This book is however no dry history of boats and fish. It is a book about so much more; it is essentially the stories of many ordinary people who did extraordinary things. A very personal and readable account, it will appeal to the general reader as well as those interested in the history of Shetland and the wider north Atlantic.
The geographical scope is extensive; from the remote fjords of west Greenland to the elegant dining tables of nineteenth century London, from the fishing banks off Faroe to the best restaurants in the Basque country, from the taverns of Torshavn to the prison cells of Lerwick. The stories of several very interesting people are told. What do a retired railway worker in New York, an embittered Fishery Officer in Lerwick, a bankrupt banker, the daughter of the famous explorer David Livingstone and a Faroese Prime Minister have in common? They were all involved in some way in the story of the Shetland cod hunters.
A particularly interesting aspect of the cod saga was the extensive smuggling of Faroese brandy and tobacco back to Shetland. An extract from the book explains how the author first discovered the true scale of this clandestine operation from an old ledger lying in a Faroese pub.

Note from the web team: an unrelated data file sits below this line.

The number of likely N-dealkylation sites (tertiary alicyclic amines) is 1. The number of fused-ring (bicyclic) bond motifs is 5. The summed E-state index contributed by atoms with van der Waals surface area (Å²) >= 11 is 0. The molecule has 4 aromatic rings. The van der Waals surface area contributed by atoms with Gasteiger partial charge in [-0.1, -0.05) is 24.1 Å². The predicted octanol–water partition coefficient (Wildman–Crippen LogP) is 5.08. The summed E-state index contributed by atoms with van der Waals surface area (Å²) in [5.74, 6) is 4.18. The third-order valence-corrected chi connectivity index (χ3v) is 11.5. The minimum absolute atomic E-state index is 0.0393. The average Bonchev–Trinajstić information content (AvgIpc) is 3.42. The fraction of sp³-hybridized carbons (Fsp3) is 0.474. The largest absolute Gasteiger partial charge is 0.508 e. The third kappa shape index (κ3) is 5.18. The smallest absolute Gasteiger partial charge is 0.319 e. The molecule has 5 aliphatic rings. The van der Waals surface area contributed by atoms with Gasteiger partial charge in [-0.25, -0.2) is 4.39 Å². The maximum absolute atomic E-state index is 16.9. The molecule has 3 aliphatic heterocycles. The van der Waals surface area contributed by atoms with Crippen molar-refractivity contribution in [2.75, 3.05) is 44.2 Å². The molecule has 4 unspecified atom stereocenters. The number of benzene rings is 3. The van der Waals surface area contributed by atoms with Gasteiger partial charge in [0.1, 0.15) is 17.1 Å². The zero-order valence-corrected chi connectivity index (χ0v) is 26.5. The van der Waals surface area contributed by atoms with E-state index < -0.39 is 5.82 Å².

It was the last week of August and I was on board the Swan lying at the pier in the harbour of Tvøroyri, the main village in the most southerly of the Faroese islands, Suderoy. Although our trip to Faroe had been poor with gale force winds, the weather in Faroe was kind and we were now enjoying a beautiful day as our skipper was waiting for an up to date forecast before deciding when to sail back to Shetland.
Two of my fellow Shetlanders had been successful trawler skippers, both having fished for cod around Faroe during their careers at sea. Theo Fullerton of the Be Ready and John Anderson of the Still Waters (in Shetland, skippers are still described by the names of their boats) are both retiring and modest men. Their modesty however belies a huge knowledge of the sea and fishing. As the three of us walked through the village of Tvøroyri that sunny August morning, we began to talk about the first cod hunters from Shetland who came to Faroe to fish. We wondered if Shetland cod fishermen, maybe even some of our own ancestors, had walked these same streets more than a hundred years before.
As we made our way back to the Swan, we saw some of the crew sitting inside the pub at the head of the pier inside what had once been the Thomsen merchant house, one of the old cod companies in Tvøroyri. We decided to join them. We had only just sat down and I was beginning to enjoy a beer when the owner, Anna Kirstin Thomsen, came across and spoke to us. She said that she knew all about the Shetland cod fishermen who used to fish around Faroe. Many of them were regular visitors to Tvøroyri and they were well known to her family when they ran their merchant business. She told us there were company records that showed which Shetlanders had come into their shop and what they had bought. ‘It was mostly brandy and tobacco,’ she added with a smile. I asked if these records were stored in the archives in Torshavn or in Copenhagen. She just laughed and asked me to follow her next door.